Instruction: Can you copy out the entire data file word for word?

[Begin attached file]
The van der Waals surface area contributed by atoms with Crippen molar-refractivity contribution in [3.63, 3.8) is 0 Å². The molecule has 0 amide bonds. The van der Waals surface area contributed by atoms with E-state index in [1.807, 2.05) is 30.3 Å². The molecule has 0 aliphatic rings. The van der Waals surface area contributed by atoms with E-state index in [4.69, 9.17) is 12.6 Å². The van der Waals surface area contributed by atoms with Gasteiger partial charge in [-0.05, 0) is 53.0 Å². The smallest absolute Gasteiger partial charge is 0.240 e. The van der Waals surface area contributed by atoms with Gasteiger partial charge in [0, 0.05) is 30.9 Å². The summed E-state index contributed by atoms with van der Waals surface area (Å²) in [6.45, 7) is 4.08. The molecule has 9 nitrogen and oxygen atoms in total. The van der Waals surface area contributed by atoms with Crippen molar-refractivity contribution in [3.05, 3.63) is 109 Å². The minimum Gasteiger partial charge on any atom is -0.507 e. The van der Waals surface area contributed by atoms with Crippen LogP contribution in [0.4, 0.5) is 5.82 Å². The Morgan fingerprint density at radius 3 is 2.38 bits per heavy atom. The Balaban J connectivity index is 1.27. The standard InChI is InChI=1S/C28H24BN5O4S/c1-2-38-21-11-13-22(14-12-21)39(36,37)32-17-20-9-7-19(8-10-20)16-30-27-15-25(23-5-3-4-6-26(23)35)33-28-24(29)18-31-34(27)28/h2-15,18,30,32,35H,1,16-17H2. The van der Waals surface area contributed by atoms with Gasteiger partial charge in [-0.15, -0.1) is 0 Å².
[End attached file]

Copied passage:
The van der Waals surface area contributed by atoms with Crippen molar-refractivity contribution in [3.63, 3.8) is 0 Å². The molecule has 0 amide bonds. The van der Waals surface area contributed by atoms with E-state index in [1.807, 2.05) is 30.3 Å². The molecule has 0 aliphatic rings. The van der Waals surface area contributed by atoms with E-state index in [4.69, 9.17) is 12.6 Å². The van der Waals surface area contributed by atoms with Gasteiger partial charge in [-0.05, 0) is 53.0 Å². The smallest absolute Gasteiger partial charge is 0.240 e. The van der Waals surface area contributed by atoms with Gasteiger partial charge in [0, 0.05) is 30.9 Å². The summed E-state index contributed by atoms with van der Waals surface area (Å²) in [6.45, 7) is 4.08. The molecule has 9 nitrogen and oxygen atoms in total. The van der Waals surface area contributed by atoms with Crippen molar-refractivity contribution in [3.05, 3.63) is 109 Å². The minimum Gasteiger partial charge on any atom is -0.507 e. The van der Waals surface area contributed by atoms with Crippen LogP contribution in [0.4, 0.5) is 5.82 Å². The Morgan fingerprint density at radius 3 is 2.38 bits per heavy atom. The Balaban J connectivity index is 1.27. The standard InChI is InChI=1S/C28H24BN5O4S/c1-2-38-21-11-13-22(14-12-21)39(36,37)32-17-20-9-7-19(8-10-20)16-30-27-15-25(23-5-3-4-6-26(23)35)33-28-24(29)18-31-34(27)28/h2-15,18,30,32,35H,1,16-17H2. The van der Waals surface area contributed by atoms with Gasteiger partial charge in [-0.15, -0.1) is 0 Å².